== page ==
Friday, December 11, 2009


IVANO SAYS: I met Nick Faitos at one of my presentations. Last week he called me up and said that he had a special photo of the 1940 graduating class of Laurel School. (I graduated from Laurel School in 1949.) He was wondering if I wanted a copy. "Of course", I told him. Nick was gracious enought to send me a copy. Nick has entitled this class as "Hoover's Children" All were born durning the Great Depression. Some of the above names appear in "La Nostra Costa". I hope you all enjoy the photo as much as I did. (BTW: The teacher for the class was Viola Meints, who was also the principal.)


Anonymous said...

This comment is strictly my own opinions based on my personal experiences growing up in Davenport.
I am of the opinion that all support is for Ivano Comelli and his viewpoint that all Davenporters were "drunks."
However, Pacific School in Davenport needs some recognition for its excellent teachers who had the patience to teach Italian speaking children English.
I recently found a treasure trove from that period in my life and I cannot say anything bad about Mrs. Embree or Mrs. Thompson as my teachers.
Mrs. Embree instilled in me a sense of values that I retain to this day. I discovered poetry which Mrs Embree loved and she taught all subjects with honesty and dedication.
I recently found a notation that at that time I was a champion reader and a champion speller. I had no idea until I read those old yellowed documents that I was that good a student.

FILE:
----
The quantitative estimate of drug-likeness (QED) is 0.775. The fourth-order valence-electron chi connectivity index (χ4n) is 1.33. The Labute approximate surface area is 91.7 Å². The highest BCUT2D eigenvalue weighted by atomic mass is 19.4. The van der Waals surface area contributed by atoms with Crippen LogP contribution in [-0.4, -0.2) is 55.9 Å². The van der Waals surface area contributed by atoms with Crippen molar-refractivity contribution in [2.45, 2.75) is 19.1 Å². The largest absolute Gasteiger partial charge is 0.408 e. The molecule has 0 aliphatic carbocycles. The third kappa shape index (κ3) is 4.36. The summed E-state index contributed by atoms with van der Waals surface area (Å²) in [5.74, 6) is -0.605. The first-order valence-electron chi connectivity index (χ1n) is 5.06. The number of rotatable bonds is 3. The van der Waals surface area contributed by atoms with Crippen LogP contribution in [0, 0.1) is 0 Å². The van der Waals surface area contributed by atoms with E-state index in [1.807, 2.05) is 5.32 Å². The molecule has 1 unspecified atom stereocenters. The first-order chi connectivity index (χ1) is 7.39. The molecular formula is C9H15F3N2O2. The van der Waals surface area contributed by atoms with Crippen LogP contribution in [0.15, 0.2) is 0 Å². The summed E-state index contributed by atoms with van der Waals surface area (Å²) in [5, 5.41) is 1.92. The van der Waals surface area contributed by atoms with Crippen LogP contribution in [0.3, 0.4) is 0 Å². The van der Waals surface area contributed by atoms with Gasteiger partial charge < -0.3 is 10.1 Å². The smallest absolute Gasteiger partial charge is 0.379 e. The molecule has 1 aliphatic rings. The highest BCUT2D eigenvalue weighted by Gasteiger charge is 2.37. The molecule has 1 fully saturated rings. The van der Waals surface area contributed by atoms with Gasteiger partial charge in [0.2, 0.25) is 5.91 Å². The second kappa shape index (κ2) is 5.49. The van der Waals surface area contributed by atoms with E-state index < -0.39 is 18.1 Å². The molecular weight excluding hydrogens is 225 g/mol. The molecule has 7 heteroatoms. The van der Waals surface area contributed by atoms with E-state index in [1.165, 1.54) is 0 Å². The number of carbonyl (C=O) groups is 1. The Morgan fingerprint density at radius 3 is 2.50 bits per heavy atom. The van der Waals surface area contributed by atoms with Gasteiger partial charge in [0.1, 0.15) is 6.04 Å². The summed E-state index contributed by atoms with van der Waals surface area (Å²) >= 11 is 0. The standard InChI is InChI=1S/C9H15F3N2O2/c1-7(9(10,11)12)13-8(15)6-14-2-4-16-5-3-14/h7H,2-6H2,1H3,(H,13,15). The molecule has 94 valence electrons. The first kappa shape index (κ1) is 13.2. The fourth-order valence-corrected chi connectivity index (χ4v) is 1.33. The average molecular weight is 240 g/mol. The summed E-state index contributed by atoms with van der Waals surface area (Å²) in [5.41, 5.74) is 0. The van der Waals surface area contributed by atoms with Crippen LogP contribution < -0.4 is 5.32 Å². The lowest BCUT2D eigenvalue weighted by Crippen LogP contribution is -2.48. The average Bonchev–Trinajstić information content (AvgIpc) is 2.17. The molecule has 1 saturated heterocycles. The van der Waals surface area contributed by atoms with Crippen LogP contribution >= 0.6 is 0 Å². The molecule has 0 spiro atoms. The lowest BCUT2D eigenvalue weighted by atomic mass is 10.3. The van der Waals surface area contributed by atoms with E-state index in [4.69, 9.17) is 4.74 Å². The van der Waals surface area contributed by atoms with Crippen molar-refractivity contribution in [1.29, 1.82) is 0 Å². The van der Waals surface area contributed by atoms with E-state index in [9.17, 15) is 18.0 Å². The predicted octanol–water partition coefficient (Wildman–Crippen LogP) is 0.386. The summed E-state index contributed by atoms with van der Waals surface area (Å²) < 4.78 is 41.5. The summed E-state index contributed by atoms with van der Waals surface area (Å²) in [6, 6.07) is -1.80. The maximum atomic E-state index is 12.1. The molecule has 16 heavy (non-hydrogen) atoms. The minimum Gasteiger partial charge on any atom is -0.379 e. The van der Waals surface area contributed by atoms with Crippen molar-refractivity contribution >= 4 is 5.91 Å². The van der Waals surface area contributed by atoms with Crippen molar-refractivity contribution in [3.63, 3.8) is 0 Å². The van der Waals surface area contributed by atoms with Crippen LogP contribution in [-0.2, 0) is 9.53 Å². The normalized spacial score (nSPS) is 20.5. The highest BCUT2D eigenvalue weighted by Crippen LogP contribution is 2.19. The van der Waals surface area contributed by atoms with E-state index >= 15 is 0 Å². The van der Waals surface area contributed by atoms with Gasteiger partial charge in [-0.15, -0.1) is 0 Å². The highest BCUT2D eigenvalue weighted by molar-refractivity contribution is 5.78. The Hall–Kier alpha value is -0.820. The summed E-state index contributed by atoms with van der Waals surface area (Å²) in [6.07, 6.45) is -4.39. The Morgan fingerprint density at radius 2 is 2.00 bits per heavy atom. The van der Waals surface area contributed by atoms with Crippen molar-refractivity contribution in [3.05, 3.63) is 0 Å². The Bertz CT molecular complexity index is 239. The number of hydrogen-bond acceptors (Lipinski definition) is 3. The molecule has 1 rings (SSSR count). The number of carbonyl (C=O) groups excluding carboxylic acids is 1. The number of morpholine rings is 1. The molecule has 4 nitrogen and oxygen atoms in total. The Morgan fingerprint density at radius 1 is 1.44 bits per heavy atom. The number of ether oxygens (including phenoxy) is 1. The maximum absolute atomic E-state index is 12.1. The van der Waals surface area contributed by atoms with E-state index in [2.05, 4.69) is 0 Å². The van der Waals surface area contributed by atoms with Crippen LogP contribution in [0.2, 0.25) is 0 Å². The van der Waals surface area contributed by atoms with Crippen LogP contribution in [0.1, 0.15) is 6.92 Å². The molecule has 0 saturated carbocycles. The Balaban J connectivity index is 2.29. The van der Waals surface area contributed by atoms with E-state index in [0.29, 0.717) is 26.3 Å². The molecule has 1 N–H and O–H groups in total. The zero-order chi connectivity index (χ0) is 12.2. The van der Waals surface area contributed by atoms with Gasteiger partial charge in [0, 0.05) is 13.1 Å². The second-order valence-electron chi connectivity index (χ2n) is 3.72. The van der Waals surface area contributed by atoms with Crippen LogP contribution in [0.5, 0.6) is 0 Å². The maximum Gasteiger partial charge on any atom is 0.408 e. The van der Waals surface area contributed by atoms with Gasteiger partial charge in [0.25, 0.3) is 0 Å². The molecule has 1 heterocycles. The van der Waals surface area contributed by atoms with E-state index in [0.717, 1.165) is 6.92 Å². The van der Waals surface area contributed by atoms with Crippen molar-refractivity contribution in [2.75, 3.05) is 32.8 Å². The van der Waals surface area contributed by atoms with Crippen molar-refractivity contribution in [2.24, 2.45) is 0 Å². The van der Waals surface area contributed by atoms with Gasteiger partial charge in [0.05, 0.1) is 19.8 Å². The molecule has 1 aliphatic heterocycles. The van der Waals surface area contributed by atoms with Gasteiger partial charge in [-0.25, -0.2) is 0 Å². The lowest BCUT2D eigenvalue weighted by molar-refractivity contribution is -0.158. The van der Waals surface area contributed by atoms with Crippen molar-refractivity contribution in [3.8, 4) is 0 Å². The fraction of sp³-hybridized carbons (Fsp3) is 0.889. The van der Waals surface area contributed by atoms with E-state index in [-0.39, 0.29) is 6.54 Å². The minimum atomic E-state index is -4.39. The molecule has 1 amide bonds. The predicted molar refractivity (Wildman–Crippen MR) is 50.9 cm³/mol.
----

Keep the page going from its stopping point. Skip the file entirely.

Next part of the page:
I remember that I got a hold of Robert Louis Stevenson's Treasure Island and read that book three times because I loved it so. Books took me to other worlds and I developed insight and understanding.
To say that Laurel School was the best school and that all Davenport kids were drunks is so completely false that it creates a prejudice without facts.
Consider that Leon Gregory became a teacher. Consider that Eleanor Gregory my friend on the teeter tottor became a teacher also. The other kids in my class were a diverse group from Joe Saldavia to Johnny Franklin. I went through high school with Johnny Franklin and he was as clear headed and responsible a young man as you would ever want to meet. I do not recall Larry Warren, or Paul Della Santina or Antonette Stagi drinking or carousing much. Even the Americans who were there were sober. Billy Shepp and his brother for instance.
I never felt prejudice, although, I am sure that it was around, mostly, because I learned English so well that no one ever took me for being Italian. The usual guess was that I was English. And this sort of distressed my brother because I took him to the doctor and the Doctor said "who is that pretty English woman?" Of course, my brother goes "that's my sister!" I decided to play that game. I always did well not saying anything or bringing up controversial nationality subjects.
But at this point in my life I have decided that I can be who I am and say what I want. I have most definitely earned that right. I also realize that I am saying it in enemy territory because I am of Tuscan descent and everyone here is Friulian. However, at this point in time we are all Americans whether we want to be or not.
And here again is another reason for me writing the book. The more I research the more I find out about life in Davenport and Pacific School. If Pacific School had any faults it would be the cement dust and not the drunks becaue I just plain do not remember any drunks. I remember putting on plays, square dancing, Christmas parties and those wonderful teachers who gave a poor kid a class A education.
But the most interesting part of the book will still be life in Monterey County.
This is dedicated to Mrs. Embree.


This is for "NQJ". Did we read the same book?? No where in "La Nostra Costa" does it say that "all Davenport kids" were drunks or that all "Davenporters were drunks". Nor that Laurel School was the "best School". And no where does the author compare the academic merits of Laurel School with Pacific School.

I think you owe it to Ivano to point out the passages in the book that you refer to. Either that or you owe him an apology.